Julia Raath - A still life for a still life exhibition
Julia Raath - A still life for a still life exhibition
Julia Raath - A still life for a still life exhibition
Julia Raath - A still life for a still life exhibition
Julia Raath - A still life for a still life exhibition
Julia Raath - A still life for a still life exhibition
Julia Raath - A still life for a still life exhibition
Julia Raath - A still life for a still life exhibition
Julia Raath - A still life for a still life exhibition
Julia Raath - A still life for a still life exhibition
Julia Raath - A still life for a still life exhibition
Julia Raath - A still life for a still life exhibition
Julia Raath - A still life for a still life exhibition
Julia Raath - A still life for a still life exhibition
Julia Raath - A still life for a still life exhibition
Julia Raath - A still life for a still life exhibition
Julia Raath - A still life for a still life exhibition
Julia Raath - A still life for a still life exhibition
Julia Raath - A still life for a still life exhibition
Julia Raath - A still life for a still life exhibition
Julia Raath - A still life for a still life exhibition
Julia Raath - A still life for a still life exhibition
Julia Raath - A still life for a still life exhibition
Julia Raath - A still life for a still life exhibition
Julia Raath - A still life for a still life exhibition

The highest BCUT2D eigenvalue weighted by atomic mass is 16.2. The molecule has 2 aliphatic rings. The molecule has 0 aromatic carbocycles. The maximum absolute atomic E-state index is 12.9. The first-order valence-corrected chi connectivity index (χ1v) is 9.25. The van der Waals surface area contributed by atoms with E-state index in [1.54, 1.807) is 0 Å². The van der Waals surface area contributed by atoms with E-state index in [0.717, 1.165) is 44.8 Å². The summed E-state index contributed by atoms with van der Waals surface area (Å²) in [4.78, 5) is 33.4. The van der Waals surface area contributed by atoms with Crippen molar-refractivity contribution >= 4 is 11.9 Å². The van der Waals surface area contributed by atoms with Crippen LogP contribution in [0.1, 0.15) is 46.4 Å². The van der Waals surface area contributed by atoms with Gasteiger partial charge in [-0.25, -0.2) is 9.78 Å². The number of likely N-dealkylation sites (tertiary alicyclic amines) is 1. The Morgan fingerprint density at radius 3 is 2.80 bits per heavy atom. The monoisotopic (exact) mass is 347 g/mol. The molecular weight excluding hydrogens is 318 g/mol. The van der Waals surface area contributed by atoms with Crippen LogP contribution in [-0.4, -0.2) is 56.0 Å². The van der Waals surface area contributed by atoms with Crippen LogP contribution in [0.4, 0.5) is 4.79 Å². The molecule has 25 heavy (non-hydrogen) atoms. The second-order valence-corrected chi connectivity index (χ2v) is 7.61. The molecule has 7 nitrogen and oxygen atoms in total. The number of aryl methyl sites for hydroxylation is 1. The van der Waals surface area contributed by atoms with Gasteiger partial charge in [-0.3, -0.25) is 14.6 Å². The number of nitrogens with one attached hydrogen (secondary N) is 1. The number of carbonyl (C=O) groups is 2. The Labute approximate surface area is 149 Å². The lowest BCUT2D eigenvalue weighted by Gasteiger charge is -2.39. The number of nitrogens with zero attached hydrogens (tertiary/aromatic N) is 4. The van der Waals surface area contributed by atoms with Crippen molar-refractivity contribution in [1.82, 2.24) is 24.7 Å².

Julia Raath - A still life for a still life exhibition
Julia Raath - A still life for a still life exhibition
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Julia Raath - A still life for a still life exhibition

Julia Raath has always been a contributor to The Boroughs, more recently through the social enterprise, she established in India that assists women to create an income from their craft. 

This is her first exhibition at the Boroughs

"I was home, but away from my home, and unsure about how long I would be there. Before the first Australian lockdown descended, I took myself to the city I grew up in to spend time with my mother. At first, I felt like I was in a doctor’s waiting room without a pile of old magazines to flick through to bide the time. The prescription was to get a routine. It started with a daily walk, enjoying the autumnal weather, collecting feathers, fallen branches and flowers on nature strips. I set a goal to paint a still life every day for 100 days. It was good medicine."

Here is a selection of the 100-day collection.

Julia is a textile print designer based in Melbourne, who has taught extensively across Higher and Vocational Education in Australia and India, including Textile Design at RMIT and the University of Technology, Sydney. Julia’s work is represented in collections of the National Gallery of Victoria and University of Technology and many private collections.

You can find Julia's limited edition chai/spice chocolate here.